Nothing quite beats riding a wave for the first time. And our research suggests you don’t have to be a pro to benefit from the power of the sea. We have found that surfing can help people with brain injuries live more engaged and meaningful lives.
In addition to physical impairments, acquired brain injury can cause difficulties with processing information, regulating emotions and socialising. Many people with brain injuries can struggle to return to work or engage in exercise and can start to feel isolated. Critically, they don’t always have the confidence or connections required to engage with their local communities.
We have been working with a team of psychologists across different Welsh health boards to help survivors overcome these barriers and have studied the effects.
During our research, we teamed up with Surfability UK, which is a surf school that aims to make the activity as inclusive as possible to disabled people. It offers adapted wetsuits, longer boards, beach buggies and developed the world’s first tandem seated surfboard to support those with mobility issues, including people with acquired brain injuries.
Accessing such opportunities can still be a challenge if you have a brain injury. So, to overcome this, psychologists join patients for a dip in the sea and provide them with therapeutic support in their wetsuits.
We followed up by interviewing 15 patients who have undertaken surfing sessions as part of the neuro-rehabilitation programme run by the Swansea Bay and Hywel Dda university health boards to learn more about their experiences.
We found that providing brain injury survivors with an opportunity to immerse themselves in the dynamic elements of the tide, wind and sea can have a huge impact on their mental health and wellbeing. It enabled participants to reconnect with the outside world and feel respite from the everyday stressors of modern life.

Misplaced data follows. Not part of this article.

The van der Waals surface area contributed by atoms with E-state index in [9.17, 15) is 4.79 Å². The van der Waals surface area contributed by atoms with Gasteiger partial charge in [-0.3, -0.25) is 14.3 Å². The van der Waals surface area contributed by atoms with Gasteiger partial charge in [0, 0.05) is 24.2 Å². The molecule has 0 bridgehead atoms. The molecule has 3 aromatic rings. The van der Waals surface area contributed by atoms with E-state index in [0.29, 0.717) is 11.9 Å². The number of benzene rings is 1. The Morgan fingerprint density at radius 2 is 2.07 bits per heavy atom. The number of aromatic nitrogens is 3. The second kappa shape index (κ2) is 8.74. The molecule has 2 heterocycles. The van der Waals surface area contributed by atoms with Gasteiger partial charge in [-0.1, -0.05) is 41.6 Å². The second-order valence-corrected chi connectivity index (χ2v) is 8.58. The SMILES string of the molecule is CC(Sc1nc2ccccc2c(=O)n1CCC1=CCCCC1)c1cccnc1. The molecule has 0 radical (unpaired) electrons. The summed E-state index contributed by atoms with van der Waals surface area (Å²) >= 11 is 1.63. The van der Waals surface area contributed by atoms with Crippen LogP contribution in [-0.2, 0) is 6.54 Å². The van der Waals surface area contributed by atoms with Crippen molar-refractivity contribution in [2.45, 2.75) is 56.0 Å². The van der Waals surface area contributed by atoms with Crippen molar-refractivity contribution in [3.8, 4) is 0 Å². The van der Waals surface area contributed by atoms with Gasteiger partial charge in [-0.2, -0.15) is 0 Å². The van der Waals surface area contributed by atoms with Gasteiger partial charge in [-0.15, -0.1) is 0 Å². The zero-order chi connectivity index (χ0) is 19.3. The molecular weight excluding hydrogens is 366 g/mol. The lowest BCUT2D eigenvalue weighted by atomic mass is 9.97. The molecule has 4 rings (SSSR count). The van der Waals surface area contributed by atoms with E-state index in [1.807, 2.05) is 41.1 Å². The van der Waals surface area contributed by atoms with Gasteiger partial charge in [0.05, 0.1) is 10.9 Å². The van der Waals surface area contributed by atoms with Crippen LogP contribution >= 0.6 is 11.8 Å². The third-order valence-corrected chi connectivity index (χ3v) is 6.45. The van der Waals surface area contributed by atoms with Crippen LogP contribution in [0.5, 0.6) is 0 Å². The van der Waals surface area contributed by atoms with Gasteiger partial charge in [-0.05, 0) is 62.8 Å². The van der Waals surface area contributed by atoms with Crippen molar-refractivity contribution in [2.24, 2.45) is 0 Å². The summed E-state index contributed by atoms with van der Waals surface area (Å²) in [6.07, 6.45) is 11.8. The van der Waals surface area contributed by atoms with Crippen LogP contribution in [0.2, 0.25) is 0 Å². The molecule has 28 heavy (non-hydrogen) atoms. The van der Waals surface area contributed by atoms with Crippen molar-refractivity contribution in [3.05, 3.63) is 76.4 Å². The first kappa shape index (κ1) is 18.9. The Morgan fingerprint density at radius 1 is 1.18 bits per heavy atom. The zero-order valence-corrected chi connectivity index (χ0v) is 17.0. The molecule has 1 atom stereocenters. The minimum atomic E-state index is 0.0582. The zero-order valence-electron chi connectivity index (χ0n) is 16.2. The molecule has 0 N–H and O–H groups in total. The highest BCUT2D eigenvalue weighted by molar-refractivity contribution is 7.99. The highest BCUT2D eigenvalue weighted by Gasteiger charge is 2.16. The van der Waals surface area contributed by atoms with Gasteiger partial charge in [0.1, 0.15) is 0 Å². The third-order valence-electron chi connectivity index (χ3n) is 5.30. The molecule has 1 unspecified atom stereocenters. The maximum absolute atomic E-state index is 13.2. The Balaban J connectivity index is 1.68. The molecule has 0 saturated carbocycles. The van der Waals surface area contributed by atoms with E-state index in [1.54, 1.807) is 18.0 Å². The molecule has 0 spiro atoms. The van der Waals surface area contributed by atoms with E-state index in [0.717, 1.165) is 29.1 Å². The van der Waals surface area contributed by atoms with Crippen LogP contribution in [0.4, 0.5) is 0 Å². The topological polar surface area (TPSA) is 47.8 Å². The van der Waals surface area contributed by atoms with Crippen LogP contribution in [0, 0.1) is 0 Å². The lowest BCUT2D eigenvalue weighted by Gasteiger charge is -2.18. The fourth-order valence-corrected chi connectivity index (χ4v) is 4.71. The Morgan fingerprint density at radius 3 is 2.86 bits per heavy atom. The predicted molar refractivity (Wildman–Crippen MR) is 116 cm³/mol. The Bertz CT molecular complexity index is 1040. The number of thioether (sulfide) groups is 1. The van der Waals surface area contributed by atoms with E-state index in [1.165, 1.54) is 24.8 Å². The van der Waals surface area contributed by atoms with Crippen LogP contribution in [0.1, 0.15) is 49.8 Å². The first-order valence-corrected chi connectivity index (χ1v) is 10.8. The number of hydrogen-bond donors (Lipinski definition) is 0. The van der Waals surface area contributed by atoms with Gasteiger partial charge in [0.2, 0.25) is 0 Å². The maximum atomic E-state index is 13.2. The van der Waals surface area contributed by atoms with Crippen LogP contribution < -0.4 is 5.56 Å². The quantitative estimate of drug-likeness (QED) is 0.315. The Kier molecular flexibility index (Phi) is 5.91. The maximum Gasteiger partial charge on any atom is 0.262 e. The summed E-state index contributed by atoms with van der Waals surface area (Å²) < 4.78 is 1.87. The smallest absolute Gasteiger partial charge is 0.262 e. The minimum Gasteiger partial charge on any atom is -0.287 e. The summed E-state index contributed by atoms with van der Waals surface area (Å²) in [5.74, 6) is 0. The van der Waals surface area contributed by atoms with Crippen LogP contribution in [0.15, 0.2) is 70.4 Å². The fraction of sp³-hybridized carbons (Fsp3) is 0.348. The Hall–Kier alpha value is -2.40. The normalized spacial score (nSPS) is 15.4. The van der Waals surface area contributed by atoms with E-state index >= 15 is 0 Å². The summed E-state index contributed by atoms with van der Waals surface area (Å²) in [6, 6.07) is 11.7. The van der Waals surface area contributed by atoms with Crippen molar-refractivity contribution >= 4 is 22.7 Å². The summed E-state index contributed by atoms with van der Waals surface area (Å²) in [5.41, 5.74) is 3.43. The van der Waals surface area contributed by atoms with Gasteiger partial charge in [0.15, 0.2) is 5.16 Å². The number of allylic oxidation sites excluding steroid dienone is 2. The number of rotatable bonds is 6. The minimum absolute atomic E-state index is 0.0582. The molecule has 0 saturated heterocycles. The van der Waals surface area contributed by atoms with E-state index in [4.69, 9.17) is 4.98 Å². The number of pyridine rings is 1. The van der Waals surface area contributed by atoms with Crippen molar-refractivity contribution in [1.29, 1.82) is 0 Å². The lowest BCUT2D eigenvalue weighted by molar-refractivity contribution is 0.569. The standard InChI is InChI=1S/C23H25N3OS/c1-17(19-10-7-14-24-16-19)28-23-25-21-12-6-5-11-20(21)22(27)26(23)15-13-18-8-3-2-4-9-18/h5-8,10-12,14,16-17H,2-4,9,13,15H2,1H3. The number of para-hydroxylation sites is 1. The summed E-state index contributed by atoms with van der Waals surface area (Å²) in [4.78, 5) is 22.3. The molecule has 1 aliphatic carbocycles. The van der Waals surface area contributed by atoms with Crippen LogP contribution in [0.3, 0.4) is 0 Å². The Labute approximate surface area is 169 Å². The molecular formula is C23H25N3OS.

Connecting people to nature has previously been shown to improve wellbeing and promote an appreciation of the environment. But our patients reported some particular benefits to surfing.
In contrast to gardening, for example, one of the participants who shared their experiences described surf therapy as something which “doesn’t stay still”. It’s something which is constantly evolving – falling off the board is a part of the learning process. This can be uncomfortable and distressing at first, but persevering can often lead to feeling a sense of achievement.
Some of our participants reported that surfing had taught them that all types of emotions – whether positive or negative – are an important part of the human experience. Instead of trying to control them, accepting them can help people find meaning in their lives.
Making room for difficult thoughts enabled some of our brain injury survivors to reconnect with their values and hobbies too. Surfing gave them meaning and a “valid reason for being alive”. It also showed them that “despite being a bit broken in some places,” they were still capable people. This helped them to renegotiate their identity.
Connecting with people in similar situations can also be crucial after brain injury. Many report that they don’t feel understood by family and friends. Yet belonging is a basic psychological need.
Being part of a group enabled our brain injury survivors to learn there were other people with similar experiences. They were able to create a network where they could share resources and experiences to help each other.
The purpose of therapy is to induce sustained and meaningful change after brain injury. Along with immediate improvements in fitness, balance and coordination, our follow-up research found patients continued engaging in outdoor physical activity for up to ten months later.
Some stuck with surfing, while others took up paddleboarding or cold-water swimming. Research suggetss taking part in purposefully designed water-based activities can generate a similar sense of wellbeing as surfing.
Our research underlines how the power of the sea can offer patients benefits which typical clinical settings do not provide.
Andrew H Kemp receives funding from Health and Care Research Wales.
Zoe Fisher receives funding from Health Care Research Wales
Katie Gibbs does not work for, consult, own shares in or receive funding from any company or organisation that would benefit from this article, and has disclosed no relevant affiliations beyond their academic appointment.